Senate passes $1 trillion infrastructure bill after months of intense bipartisan talks

Aug 10, 2021, 9:54 AM | Updated: 2:38 pm
Senate Majority Leader Chuck Schumer of N.Y. arrives as the $1 trillion bipartisan infrastructure p...
Senate Majority Leader Chuck Schumer of N.Y. arrives as the $1 trillion bipartisan infrastructure package is expected to be voted on by the Senate this morning on Capitol Hill in Washington, Tuesday, Aug. 10, 2021. (AP Photo/Andrew Harnik)
(AP Photo/Andrew Harnik)

    (CNN) — The US Senate passed a historic, sweeping $1.2 trillion bipartisan package on Tuesday to shore up the nation’s crumbling infrastructure with funding for priorities like roads, bridges, rail, transit and the electric grid — a major achievement for both parties and President Joe Biden, fulfilling key agenda items, including his promise to work across the aisle.

The bill passed by a wide bipartisan majority. It now heads to the House of Representatives, where timing on a vote in that chamber remains uncertain, before it can be sent to Biden’s desk to be signed into law.

LIVE UPDATES: Senate to hold final vote on bipartisan infrastructure package

The bill — called the Infrastructure Investment and Jobs Act — features $550 billion in new federal spending over five years. It invests $110 billion in roads, bridges and major projects, $66 billion in passenger and freight rail, $65 billion to rebuild the electric grid, $65 billion to expand broadband internet access, $39 billion to modernize and expand transit systems and $7.5 billion to build a national network of charging infrastructure for electric vehicles. Among other priorities, the bill also includes $55 billion for water infrastructure, $15 billion of which will be directed toward replacing lead pipes.

The legislation stands to modernize and upgrade the nation’s aging and outdated infrastructure, a priority long supported by both parties but that has nevertheless evaded bipartisan compromise for years in a deeply divided political climate. Passage in the Senate will mark the culmination of months of painstaking negotiations between a bipartisan group of senators and the Biden administration, a process that showcased a rare example of successful deal-making between Democrats and Republicans on a major legislative package.

“It’s been decades, decades, since Congress passed such a significant standalone investment, and I salute the hard work that was done here by everybody,” Senate Majority Leader Chuck Schumer said of the legislation earlier this week.

The House of Representatives will likely not take up the bill until the fall. The House is out for August recess and Speaker Nancy Pelosi has indicated that the chamber won’t take up the bipartisan bill until Senate Democrats pass a separate and more expansive package without GOP votes under the budget reconciliation process, a stand that has been met with criticism from Republicans and pushback from some moderate Democrats.

For months, Schumer has said the chamber would proceed on a dual track strategy for infrastructure, aiming to pass both the $1.2 trillion bipartisan deal and the much larger Democratic-only package with a potential price tag of $3.5 trillion. This two-track strategy was necessary for Schumer to keep both the progressives and moderates in his caucus, like Arizona’s Kyrsten Sinema and West Virginia’s Joe Manchin, on board. There is zero room for error for the New York Democrat who leads the evenly divided chamber.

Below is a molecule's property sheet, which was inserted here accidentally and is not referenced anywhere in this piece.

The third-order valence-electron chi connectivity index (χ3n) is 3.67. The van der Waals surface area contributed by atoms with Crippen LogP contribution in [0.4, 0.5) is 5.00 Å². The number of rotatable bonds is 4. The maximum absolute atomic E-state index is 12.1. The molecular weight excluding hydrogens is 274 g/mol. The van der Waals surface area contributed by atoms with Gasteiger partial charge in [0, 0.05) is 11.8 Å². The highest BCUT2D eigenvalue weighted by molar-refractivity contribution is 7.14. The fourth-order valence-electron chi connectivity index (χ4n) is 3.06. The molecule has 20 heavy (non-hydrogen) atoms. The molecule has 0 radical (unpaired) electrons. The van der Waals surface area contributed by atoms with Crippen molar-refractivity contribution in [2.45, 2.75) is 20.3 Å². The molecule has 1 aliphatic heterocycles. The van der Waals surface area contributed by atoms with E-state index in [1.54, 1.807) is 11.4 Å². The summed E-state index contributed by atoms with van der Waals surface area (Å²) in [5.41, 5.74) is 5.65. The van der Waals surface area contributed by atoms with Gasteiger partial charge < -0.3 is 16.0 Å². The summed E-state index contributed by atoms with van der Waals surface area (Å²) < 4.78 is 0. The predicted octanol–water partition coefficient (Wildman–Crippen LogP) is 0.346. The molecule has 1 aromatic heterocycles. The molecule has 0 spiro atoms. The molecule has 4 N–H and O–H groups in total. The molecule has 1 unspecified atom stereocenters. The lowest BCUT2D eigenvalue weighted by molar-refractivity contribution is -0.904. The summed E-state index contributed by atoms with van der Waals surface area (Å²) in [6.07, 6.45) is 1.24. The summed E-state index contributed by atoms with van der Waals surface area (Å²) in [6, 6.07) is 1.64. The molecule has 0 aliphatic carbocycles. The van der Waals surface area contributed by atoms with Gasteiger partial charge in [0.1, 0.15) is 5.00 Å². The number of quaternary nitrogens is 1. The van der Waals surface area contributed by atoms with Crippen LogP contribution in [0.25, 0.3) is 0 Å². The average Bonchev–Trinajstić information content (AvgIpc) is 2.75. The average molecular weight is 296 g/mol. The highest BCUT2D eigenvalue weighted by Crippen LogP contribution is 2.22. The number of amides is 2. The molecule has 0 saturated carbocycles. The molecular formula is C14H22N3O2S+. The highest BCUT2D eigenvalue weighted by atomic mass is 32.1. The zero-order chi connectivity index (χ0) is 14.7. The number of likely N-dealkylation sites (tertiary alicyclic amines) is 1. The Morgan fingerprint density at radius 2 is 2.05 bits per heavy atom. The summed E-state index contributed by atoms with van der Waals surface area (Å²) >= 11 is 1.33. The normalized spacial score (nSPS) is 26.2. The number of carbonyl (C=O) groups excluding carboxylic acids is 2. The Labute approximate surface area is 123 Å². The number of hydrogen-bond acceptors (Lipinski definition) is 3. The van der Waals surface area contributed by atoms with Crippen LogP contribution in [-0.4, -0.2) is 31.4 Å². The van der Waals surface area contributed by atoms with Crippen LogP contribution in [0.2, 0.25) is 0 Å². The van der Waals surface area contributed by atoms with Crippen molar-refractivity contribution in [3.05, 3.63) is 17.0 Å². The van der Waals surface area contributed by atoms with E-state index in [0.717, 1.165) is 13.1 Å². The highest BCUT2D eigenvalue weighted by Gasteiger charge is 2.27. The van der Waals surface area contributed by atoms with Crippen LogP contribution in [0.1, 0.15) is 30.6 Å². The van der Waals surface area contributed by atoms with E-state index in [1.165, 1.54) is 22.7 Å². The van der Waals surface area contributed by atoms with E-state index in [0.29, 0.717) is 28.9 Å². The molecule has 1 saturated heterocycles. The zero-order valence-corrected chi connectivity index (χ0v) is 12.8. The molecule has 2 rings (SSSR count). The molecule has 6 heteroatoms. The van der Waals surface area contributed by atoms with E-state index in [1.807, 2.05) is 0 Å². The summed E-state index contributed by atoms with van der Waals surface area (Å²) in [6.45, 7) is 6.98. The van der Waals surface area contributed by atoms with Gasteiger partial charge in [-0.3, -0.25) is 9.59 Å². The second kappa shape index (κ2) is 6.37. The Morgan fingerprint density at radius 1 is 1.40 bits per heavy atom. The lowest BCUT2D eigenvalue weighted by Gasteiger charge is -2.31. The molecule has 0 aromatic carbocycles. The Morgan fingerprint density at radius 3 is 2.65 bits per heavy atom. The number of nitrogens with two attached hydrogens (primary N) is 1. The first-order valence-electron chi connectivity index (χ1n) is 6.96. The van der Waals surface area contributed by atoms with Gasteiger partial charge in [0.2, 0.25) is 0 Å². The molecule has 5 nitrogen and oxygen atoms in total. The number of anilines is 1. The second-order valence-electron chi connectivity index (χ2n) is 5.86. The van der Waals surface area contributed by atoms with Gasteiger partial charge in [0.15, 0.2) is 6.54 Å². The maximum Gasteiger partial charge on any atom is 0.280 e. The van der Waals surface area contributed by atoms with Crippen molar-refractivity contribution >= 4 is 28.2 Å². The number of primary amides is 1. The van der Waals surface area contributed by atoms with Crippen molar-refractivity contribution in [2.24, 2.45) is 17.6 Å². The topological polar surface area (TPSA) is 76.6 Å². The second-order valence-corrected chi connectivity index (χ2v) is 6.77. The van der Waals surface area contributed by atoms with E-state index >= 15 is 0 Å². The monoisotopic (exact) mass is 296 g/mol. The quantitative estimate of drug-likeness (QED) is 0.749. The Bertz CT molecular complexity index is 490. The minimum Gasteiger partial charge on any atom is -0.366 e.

Democrats unveiled the budget resolution for their $3.5 trillion package on Monday, and the Senate is expected to move to consideration of the plan as soon as Tuesday. A dozen committees are expected to write the exact wording for the reconciliation measure in the coming weeks, with Schumer setting a September 15 deadline for those committees to submit their plans. The Senate is expected to vote on a necessary procedural step to start that budget process before leaving for the August recess.

Bipartisan breakthrough

Negotiations were led by Sen. Rob Portman, a Republican from Ohio who is retiring after his current term in office, and Sinema, a moderate Democrat. The bipartisan group of senators took a victory lap on August 1, the night that final legislative text was unveiled, after a weekend of delays as negotiators haggled over remaining sticking points.

“The United States government can work,” Sinema said in a speech on the Senate floor that evening. “It is difficult, it is time-consuming, it can be hard, but this very process of finding bipartisan compromise and working together … is the very heart and the very core of why each of us serve in this government.”

The idea of successfully advancing a bill to address the country’s infrastructure woes, despite it being an issue that Republicans and Democrats both support, had at one time seemed so far-fetched that the concept of “infrastructure week” became a running joke on Capitol Hill.

A bipartisan group of senators proved Tuesday, however, that a breakthrough was possible.

“People have talked about infrastructure in this city forever,” Portman said in floor remarks earlier this month. “This process of starting from the center out has worked.”

“We negotiated. It was tough, we had a lot of differences, but we were able to get to this point,” he said.

The legislation would make a transformative investment in physical and traditional infrastructure across the country, and backers of the deal say it will spur economic growth and create jobs. According to a White House fact sheet, the legislation would represent “the largest federal investment in public transit ever” and “the largest investment in clean drinking water and waste water infrastructure in American history, delivering clean water to millions of families.”